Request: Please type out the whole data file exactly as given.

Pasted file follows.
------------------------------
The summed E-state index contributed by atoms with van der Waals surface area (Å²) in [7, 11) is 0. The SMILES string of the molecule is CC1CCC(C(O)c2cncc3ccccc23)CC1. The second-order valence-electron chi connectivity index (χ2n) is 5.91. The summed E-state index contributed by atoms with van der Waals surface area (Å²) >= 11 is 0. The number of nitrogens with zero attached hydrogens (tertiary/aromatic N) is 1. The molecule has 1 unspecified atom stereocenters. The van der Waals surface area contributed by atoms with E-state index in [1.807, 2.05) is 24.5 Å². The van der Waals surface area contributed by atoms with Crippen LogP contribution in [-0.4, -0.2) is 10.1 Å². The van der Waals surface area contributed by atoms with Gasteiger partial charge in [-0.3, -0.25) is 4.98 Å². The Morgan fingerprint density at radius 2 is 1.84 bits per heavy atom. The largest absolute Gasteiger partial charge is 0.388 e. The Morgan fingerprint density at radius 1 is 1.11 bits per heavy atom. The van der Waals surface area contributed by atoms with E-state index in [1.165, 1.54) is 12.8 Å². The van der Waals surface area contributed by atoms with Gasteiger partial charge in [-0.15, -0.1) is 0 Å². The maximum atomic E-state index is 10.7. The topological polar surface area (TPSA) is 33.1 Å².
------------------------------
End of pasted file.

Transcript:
The summed E-state index contributed by atoms with van der Waals surface area (Å²) in [7, 11) is 0. The SMILES string of the molecule is CC1CCC(C(O)c2cncc3ccccc23)CC1. The second-order valence-electron chi connectivity index (χ2n) is 5.91. The summed E-state index contributed by atoms with van der Waals surface area (Å²) >= 11 is 0. The number of nitrogens with zero attached hydrogens (tertiary/aromatic N) is 1. The molecule has 1 unspecified atom stereocenters. The van der Waals surface area contributed by atoms with E-state index in [1.807, 2.05) is 24.5 Å². The van der Waals surface area contributed by atoms with Crippen LogP contribution in [-0.4, -0.2) is 10.1 Å². The van der Waals surface area contributed by atoms with Gasteiger partial charge in [-0.3, -0.25) is 4.98 Å². The Morgan fingerprint density at radius 2 is 1.84 bits per heavy atom. The largest absolute Gasteiger partial charge is 0.388 e. The Morgan fingerprint density at radius 1 is 1.11 bits per heavy atom. The van der Waals surface area contributed by atoms with E-state index in [1.165, 1.54) is 12.8 Å². The van der Waals surface area contributed by atoms with Gasteiger partial charge in [-0.15, -0.1) is 0 Å². The maximum atomic E-state index is 10.7. The topological polar surface area (TPSA) is 33.1 Å².